TV Stars Fail to Brighten Month in the Country

The Classic Stage Company production of Ivan Turgenev’s A Month in the Country features some high-wattage TV stars present and past (Taylor Schilling of Orange Is the New Black, Peter Dinklage of Game of Thrones, Megan West of How to Commit Murder, Anthony Edwards of ER) and has some arresting moments courtesy of director Erica Schmidt, but it lacks the essential spark of passion. Like two productions of plays by Turgenev’s fellow Russian Anton Chekhov, this Month falls into the trap of portraying bored people in a boring way.

As in Chekhov’s Uncle Vanya and The Seagull (though the Turgenev play was written about 50 years earlier), the action takes place on a rural estate where the indolent landowners and their guests suffer from ennui and frustrated emotions. Dazzling Natalya is locked in a loveless marriage with the banal but decent Arkady. She strings along the witty Rakitin who wants more than a platonic relationship, but never presses the matter out of consideration for Natalya’s husband, his best friend. This delicate balance is upset when Natalya develops a Phedra-like adoration for her young son’s teenaged tutor, Aleksey. To complicate things, Natalya’s girlish ward Vera is similarly smitten with the schoolmaster. On the edges of the action lurks cynical Dr. Shpigelsky, scheming to marry Vera off to his chum, the clumsy Bolshintsov, in return for three new horses.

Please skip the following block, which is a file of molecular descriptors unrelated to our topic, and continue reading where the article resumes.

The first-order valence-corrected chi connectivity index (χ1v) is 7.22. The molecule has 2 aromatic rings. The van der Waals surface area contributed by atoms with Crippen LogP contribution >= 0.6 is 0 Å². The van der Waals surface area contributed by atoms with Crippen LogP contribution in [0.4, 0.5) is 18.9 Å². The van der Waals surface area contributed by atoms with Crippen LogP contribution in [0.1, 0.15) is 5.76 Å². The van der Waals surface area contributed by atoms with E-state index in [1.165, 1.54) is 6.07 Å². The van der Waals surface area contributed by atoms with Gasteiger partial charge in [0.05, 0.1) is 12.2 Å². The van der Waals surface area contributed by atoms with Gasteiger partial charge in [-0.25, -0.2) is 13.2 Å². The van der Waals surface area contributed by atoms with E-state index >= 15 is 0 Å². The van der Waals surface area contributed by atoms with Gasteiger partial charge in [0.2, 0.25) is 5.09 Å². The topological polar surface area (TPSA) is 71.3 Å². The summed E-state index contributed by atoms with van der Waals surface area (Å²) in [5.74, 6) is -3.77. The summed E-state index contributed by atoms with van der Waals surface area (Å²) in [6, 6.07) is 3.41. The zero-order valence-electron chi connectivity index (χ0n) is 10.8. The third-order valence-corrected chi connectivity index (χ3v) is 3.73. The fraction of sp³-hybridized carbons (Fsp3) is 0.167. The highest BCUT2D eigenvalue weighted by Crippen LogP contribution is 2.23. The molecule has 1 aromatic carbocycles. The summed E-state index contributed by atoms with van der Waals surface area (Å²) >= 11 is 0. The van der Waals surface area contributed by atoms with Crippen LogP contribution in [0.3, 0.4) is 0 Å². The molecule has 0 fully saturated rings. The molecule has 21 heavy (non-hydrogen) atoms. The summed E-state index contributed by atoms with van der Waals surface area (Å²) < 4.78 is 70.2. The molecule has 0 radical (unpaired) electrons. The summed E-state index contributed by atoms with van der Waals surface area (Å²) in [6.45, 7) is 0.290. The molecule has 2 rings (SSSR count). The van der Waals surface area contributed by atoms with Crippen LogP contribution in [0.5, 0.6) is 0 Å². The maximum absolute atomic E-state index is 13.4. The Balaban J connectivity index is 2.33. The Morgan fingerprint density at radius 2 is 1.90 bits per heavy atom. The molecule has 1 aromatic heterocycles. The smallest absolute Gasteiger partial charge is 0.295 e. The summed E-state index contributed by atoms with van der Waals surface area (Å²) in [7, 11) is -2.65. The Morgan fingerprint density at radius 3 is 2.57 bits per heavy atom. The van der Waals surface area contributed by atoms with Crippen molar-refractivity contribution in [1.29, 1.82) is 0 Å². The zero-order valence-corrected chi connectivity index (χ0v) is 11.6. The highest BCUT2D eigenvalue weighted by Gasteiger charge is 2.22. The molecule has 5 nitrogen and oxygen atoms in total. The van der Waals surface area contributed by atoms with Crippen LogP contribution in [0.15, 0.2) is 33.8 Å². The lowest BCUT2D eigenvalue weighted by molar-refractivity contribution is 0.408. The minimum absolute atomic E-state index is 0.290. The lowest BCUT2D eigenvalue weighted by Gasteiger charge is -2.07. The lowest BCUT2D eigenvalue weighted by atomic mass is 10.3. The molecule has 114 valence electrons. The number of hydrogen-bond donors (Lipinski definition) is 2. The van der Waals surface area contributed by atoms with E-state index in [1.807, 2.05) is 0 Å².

Taylor Schilling and Mike Faist in A Month in the Country. Photo by Joan Marcus.
Taylor Schilling and Mike Faist in A Month in the Country. Photo by Joan Marcus.

The trouble is there is no fire coming from Schilling’s icy Natalya who glides above the action like Tippi Hedren in a Hitchcock thriller. Similarly, the faun-like Aleksey of Mike Faist, who resembles a young Danny Kaye, is puppy-dog cute and endearing, but hardly charismatic enough to make us believe all the women are falling over themselves to get to him. Apart from one intense monologue describing his blighted romance, Dinklage’s Rakitin is lackluster. Edwards makes Arkady more than just a cuckolded buffoon, but the smallness of the role gives him little opportunity to make much impact. Of the characters caught in the main love tangle, West’s Vera is the most interesting, vivifying the girl’s transition from joyful innocent to disappointed but wiser woman. Schmidt and costume designer Tom Broecker aide in this transformation by having Vera switch from childish play clothes to a somber, dowdy frock after Aleksey has rejected her and declared his feelings for Natalya. For an added touch, Vera’s hair is now wore up and the previously prim Natalya’s locks are cascading like a mermaid’s.

With the principal storyline rendered unexciting, the supporting players take over with Thomas Jay Ryan practically stealing the spotlight with his rakish and brutally frank Shpigelsky. In a delightfully comic scene, he woos a sly Annabella Sciorra as the spinsterish Lizaveta, by bluntly laying out all his faults and stating she is not likely to do better. Veteran character actress Elizabeth Franz is a vinegary Anna, Arkady’s mother, and Peter Appel an appropriately doltish Bolshintsov.

The design elements are proficient, but set designer Mark Wendland has placed a huge barn-like set of walls over the characters. This is probably meant to convey the suffocated lives they lead, but it only succeeded in adding to the sense of claustrophobic the production induces.

Jan. 28—Feb. 28. Classic Stage Company, 136 E. 13th St., NYC. Tue.—Thu., 7 p.m.; Fri.—Sat., 8 p.m.; Sat., Sun., 3 p.m. Running time: two hours including one intermission; $75—$125. (866) 811-4111 or

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